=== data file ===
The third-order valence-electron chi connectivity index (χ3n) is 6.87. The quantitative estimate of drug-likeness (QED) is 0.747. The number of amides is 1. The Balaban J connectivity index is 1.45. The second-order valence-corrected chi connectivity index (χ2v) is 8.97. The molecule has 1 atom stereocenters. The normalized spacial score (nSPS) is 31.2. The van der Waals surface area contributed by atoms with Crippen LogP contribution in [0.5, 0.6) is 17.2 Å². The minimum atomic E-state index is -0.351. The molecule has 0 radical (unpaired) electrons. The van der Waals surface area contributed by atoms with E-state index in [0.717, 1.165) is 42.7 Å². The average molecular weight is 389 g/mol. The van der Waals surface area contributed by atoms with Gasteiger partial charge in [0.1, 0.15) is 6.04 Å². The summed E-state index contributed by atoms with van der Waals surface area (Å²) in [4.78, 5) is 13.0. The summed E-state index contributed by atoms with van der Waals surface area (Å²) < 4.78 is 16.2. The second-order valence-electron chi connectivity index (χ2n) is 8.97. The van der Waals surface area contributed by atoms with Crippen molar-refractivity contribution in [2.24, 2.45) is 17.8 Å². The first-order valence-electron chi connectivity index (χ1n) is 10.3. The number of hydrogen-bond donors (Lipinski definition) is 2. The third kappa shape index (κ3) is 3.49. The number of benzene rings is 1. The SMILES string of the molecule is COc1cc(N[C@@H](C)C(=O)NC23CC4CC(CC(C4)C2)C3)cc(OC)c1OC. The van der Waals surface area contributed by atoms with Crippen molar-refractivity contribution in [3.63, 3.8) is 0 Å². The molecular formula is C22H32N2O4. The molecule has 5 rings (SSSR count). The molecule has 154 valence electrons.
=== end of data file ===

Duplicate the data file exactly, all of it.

The third-order valence-electron chi connectivity index (χ3n) is 6.87. The quantitative estimate of drug-likeness (QED) is 0.747. The number of amides is 1. The Balaban J connectivity index is 1.45. The second-order valence-corrected chi connectivity index (χ2v) is 8.97. The molecule has 1 atom stereocenters. The normalized spacial score (nSPS) is 31.2. The van der Waals surface area contributed by atoms with Crippen LogP contribution in [0.5, 0.6) is 17.2 Å². The minimum atomic E-state index is -0.351. The molecule has 0 radical (unpaired) electrons. The van der Waals surface area contributed by atoms with E-state index in [0.717, 1.165) is 42.7 Å². The average molecular weight is 389 g/mol. The van der Waals surface area contributed by atoms with Gasteiger partial charge in [0.1, 0.15) is 6.04 Å². The summed E-state index contributed by atoms with van der Waals surface area (Å²) in [4.78, 5) is 13.0. The summed E-state index contributed by atoms with van der Waals surface area (Å²) < 4.78 is 16.2. The second-order valence-electron chi connectivity index (χ2n) is 8.97. The van der Waals surface area contributed by atoms with Crippen molar-refractivity contribution in [2.24, 2.45) is 17.8 Å². The first-order valence-electron chi connectivity index (χ1n) is 10.3. The number of hydrogen-bond donors (Lipinski definition) is 2. The third kappa shape index (κ3) is 3.49. The number of benzene rings is 1. The SMILES string of the molecule is COc1cc(N[C@@H](C)C(=O)NC23CC4CC(CC(C4)C2)C3)cc(OC)c1OC. The van der Waals surface area contributed by atoms with Crippen molar-refractivity contribution in [3.63, 3.8) is 0 Å². The molecular formula is C22H32N2O4. The molecule has 5 rings (SSSR count). The molecule has 154 valence electrons.